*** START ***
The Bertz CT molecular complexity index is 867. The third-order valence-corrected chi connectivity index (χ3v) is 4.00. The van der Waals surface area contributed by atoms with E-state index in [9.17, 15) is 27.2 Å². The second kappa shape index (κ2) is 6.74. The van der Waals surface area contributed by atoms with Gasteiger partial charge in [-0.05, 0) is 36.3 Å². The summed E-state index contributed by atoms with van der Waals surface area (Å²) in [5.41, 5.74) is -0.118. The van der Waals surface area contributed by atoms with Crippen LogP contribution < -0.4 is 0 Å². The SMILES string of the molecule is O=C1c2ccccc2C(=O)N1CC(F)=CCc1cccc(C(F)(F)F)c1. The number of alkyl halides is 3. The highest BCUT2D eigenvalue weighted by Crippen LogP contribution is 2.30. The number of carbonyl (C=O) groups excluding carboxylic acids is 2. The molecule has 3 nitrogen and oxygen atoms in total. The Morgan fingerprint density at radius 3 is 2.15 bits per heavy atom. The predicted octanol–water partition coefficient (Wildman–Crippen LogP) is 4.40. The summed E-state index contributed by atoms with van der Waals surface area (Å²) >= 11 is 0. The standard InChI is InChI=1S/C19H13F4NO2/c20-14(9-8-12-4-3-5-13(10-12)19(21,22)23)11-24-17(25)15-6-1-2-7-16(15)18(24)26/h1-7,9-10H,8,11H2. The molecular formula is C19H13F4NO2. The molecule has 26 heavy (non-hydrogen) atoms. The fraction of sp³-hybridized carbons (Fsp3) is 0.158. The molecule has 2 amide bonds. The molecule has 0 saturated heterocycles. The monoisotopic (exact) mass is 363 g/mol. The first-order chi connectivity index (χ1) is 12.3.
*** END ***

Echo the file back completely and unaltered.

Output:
The Bertz CT molecular complexity index is 867. The third-order valence-corrected chi connectivity index (χ3v) is 4.00. The van der Waals surface area contributed by atoms with E-state index in [9.17, 15) is 27.2 Å². The second kappa shape index (κ2) is 6.74. The van der Waals surface area contributed by atoms with Gasteiger partial charge in [-0.05, 0) is 36.3 Å². The summed E-state index contributed by atoms with van der Waals surface area (Å²) in [5.41, 5.74) is -0.118. The van der Waals surface area contributed by atoms with Crippen LogP contribution < -0.4 is 0 Å². The SMILES string of the molecule is O=C1c2ccccc2C(=O)N1CC(F)=CCc1cccc(C(F)(F)F)c1. The number of alkyl halides is 3. The highest BCUT2D eigenvalue weighted by Crippen LogP contribution is 2.30. The number of carbonyl (C=O) groups excluding carboxylic acids is 2. The molecule has 3 nitrogen and oxygen atoms in total. The Morgan fingerprint density at radius 3 is 2.15 bits per heavy atom. The predicted octanol–water partition coefficient (Wildman–Crippen LogP) is 4.40. The summed E-state index contributed by atoms with van der Waals surface area (Å²) >= 11 is 0. The standard InChI is InChI=1S/C19H13F4NO2/c20-14(9-8-12-4-3-5-13(10-12)19(21,22)23)11-24-17(25)15-6-1-2-7-16(15)18(24)26/h1-7,9-10H,8,11H2. The molecular formula is C19H13F4NO2. The molecule has 26 heavy (non-hydrogen) atoms. The fraction of sp³-hybridized carbons (Fsp3) is 0.158. The molecule has 2 amide bonds. The molecule has 0 saturated heterocycles. The monoisotopic (exact) mass is 363 g/mol. The first-order chi connectivity index (χ1) is 12.3.